Things have changed and with that, our lunchtime eating habits have too. Some people are making fermented tofu in their spare time while others are homeschooling, working and caring for family members in ways they never have before. My hope is that, below, you find a lunchtime tip or two that resonates— whether you fall into the first or second category, or in somewhere between.
The Late Breakfast
Toast makes a damn fine meal (as long as it’s not from three hours ago, when your toddler discarded it). For extra points, rub the bread with a halved garlic clove prior to toasting and drizzle with olive oil to finish. Here, some ways to drag your toast from breakfast to lunch:
Hiding in the bottom of your fridge could be a very decent bunch of ingredients. I am here to help that wilted kale, those wrinkled mushrooms, the forgotten zucchini and last night’s potato bake work for you:
Sautée the vegetables in a little garlic and olive oil.
Add a can of chickpea or butter beans.
Remove from heat.
Add half a raw, grated beetroot.
Garnish with a fried egg and parsley.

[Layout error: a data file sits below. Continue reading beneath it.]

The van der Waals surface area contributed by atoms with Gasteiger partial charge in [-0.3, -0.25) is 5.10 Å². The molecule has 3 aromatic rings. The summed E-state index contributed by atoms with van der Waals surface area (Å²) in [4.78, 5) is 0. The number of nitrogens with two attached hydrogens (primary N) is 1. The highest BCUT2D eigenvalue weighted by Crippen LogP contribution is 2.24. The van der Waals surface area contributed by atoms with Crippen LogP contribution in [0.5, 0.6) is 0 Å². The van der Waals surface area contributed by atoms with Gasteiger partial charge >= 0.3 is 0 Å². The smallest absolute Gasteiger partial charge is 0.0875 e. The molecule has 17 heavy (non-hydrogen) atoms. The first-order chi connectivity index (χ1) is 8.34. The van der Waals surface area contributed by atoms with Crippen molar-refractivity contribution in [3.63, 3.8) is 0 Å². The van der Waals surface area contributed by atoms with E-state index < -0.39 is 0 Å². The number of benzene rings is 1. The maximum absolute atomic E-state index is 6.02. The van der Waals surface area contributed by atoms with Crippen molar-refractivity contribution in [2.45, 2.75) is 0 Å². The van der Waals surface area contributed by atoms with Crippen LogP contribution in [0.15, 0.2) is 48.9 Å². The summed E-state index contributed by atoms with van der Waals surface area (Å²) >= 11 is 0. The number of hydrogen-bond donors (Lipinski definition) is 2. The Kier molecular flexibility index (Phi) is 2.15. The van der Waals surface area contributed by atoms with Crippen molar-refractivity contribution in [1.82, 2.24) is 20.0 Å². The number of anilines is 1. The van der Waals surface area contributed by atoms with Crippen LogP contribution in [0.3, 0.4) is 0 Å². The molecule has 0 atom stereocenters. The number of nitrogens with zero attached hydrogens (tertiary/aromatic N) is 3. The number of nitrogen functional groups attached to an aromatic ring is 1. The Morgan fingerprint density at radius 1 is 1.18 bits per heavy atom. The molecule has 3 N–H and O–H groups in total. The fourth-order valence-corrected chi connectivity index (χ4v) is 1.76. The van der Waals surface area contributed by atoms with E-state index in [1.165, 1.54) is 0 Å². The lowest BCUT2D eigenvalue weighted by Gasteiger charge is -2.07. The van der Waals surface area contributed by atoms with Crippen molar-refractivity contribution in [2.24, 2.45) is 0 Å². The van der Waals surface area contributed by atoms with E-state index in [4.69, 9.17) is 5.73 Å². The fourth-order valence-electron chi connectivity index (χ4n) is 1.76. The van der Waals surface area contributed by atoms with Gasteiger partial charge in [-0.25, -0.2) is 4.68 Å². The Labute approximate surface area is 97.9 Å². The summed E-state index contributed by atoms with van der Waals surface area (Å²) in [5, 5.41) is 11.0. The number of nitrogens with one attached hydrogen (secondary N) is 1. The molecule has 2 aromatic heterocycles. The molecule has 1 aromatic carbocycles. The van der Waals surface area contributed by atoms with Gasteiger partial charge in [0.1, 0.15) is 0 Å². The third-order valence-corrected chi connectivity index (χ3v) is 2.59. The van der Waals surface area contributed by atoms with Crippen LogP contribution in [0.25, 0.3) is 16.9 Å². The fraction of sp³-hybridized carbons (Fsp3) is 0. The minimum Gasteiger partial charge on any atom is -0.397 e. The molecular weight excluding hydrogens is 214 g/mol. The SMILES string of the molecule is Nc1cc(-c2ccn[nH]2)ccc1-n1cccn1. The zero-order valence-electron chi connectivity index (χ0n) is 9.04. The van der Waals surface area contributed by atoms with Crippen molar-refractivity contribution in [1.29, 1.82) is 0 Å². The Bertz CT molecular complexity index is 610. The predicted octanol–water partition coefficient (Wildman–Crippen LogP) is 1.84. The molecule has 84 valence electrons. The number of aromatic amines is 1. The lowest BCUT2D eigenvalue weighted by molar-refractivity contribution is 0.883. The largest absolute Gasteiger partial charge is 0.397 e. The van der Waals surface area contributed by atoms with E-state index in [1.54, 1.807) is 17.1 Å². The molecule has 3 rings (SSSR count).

Drizzle with dressing of 50:50 lemon juice or apple cider vinegar to olive oil
Other add ins: Brown rice, quinoa, pearl barley, last night’s roast chook, dilly beans, seeded mustard, a good old slice of bread with butter, danish feta, pine nuts or sesame seeds. You do you.
The humble kale chip, adding nutrients to food since 2005.
I researched the invention of kale chips and found the following (I cannot vouch for its authenticity): “Kale chips were invented sometime around the year 2005 by a New York chef and potato chip addict named Herbert Rindfleisch. Having gained a significant amount of weight as a result of his profession and love for salty fried treats, Rindfleisch was distraught when he met and fell in love with a nutritionist with whom he could not share the full breadth of his passion for food.” states the website Cook, Serve, Delicious. “Jumping right into the deep end, he set about finding a substitute for his potato chip addiction, eventually finding that baking kale into chips was not only more healthy, but delicious and addictive as well.”
So there you go! Add these to salads, poke bowls, eat as a snack or turn it into kale dust and sneak it into your kids’ bolognese. You can thank Herbert for it.